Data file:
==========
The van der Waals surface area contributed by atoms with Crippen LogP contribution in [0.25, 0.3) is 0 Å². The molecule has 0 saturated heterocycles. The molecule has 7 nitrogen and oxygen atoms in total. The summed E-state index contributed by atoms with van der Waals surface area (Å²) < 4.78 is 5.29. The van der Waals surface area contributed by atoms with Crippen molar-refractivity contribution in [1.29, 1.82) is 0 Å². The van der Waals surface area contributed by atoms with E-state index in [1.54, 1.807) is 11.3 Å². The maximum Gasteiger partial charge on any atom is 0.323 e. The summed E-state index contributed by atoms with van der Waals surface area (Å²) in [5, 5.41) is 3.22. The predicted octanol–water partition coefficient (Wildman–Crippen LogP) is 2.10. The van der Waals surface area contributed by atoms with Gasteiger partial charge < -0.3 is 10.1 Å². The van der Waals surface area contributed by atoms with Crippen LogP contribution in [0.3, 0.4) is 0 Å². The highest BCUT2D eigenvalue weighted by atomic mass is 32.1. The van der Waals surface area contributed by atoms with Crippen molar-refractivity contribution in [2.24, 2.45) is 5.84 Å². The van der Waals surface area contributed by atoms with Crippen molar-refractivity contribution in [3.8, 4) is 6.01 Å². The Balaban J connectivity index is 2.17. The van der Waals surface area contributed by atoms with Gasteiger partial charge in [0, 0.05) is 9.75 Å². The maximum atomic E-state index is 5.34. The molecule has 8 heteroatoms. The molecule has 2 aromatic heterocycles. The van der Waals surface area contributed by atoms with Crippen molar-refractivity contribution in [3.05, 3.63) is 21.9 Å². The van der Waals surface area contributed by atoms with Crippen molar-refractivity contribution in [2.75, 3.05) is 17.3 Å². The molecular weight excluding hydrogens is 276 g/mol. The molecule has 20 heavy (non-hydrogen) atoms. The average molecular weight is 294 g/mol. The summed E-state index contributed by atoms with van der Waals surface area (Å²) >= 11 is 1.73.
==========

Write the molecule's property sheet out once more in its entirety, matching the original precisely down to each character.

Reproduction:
The van der Waals surface area contributed by atoms with Crippen LogP contribution in [0.25, 0.3) is 0 Å². The molecule has 0 saturated heterocycles. The molecule has 7 nitrogen and oxygen atoms in total. The summed E-state index contributed by atoms with van der Waals surface area (Å²) < 4.78 is 5.29. The van der Waals surface area contributed by atoms with Crippen molar-refractivity contribution in [1.29, 1.82) is 0 Å². The van der Waals surface area contributed by atoms with E-state index in [1.54, 1.807) is 11.3 Å². The maximum Gasteiger partial charge on any atom is 0.323 e. The summed E-state index contributed by atoms with van der Waals surface area (Å²) in [5, 5.41) is 3.22. The predicted octanol–water partition coefficient (Wildman–Crippen LogP) is 2.10. The van der Waals surface area contributed by atoms with Gasteiger partial charge < -0.3 is 10.1 Å². The van der Waals surface area contributed by atoms with Crippen LogP contribution in [0.3, 0.4) is 0 Å². The highest BCUT2D eigenvalue weighted by atomic mass is 32.1. The van der Waals surface area contributed by atoms with Crippen molar-refractivity contribution in [2.24, 2.45) is 5.84 Å². The van der Waals surface area contributed by atoms with Crippen molar-refractivity contribution in [3.8, 4) is 6.01 Å². The Balaban J connectivity index is 2.17. The van der Waals surface area contributed by atoms with Gasteiger partial charge in [0, 0.05) is 9.75 Å². The maximum atomic E-state index is 5.34. The molecule has 8 heteroatoms. The molecule has 2 aromatic heterocycles. The van der Waals surface area contributed by atoms with Crippen molar-refractivity contribution in [3.05, 3.63) is 21.9 Å². The van der Waals surface area contributed by atoms with Crippen molar-refractivity contribution in [2.75, 3.05) is 17.3 Å². The molecular weight excluding hydrogens is 276 g/mol. The molecule has 20 heavy (non-hydrogen) atoms. The average molecular weight is 294 g/mol. The summed E-state index contributed by atoms with van der Waals surface area (Å²) >= 11 is 1.73.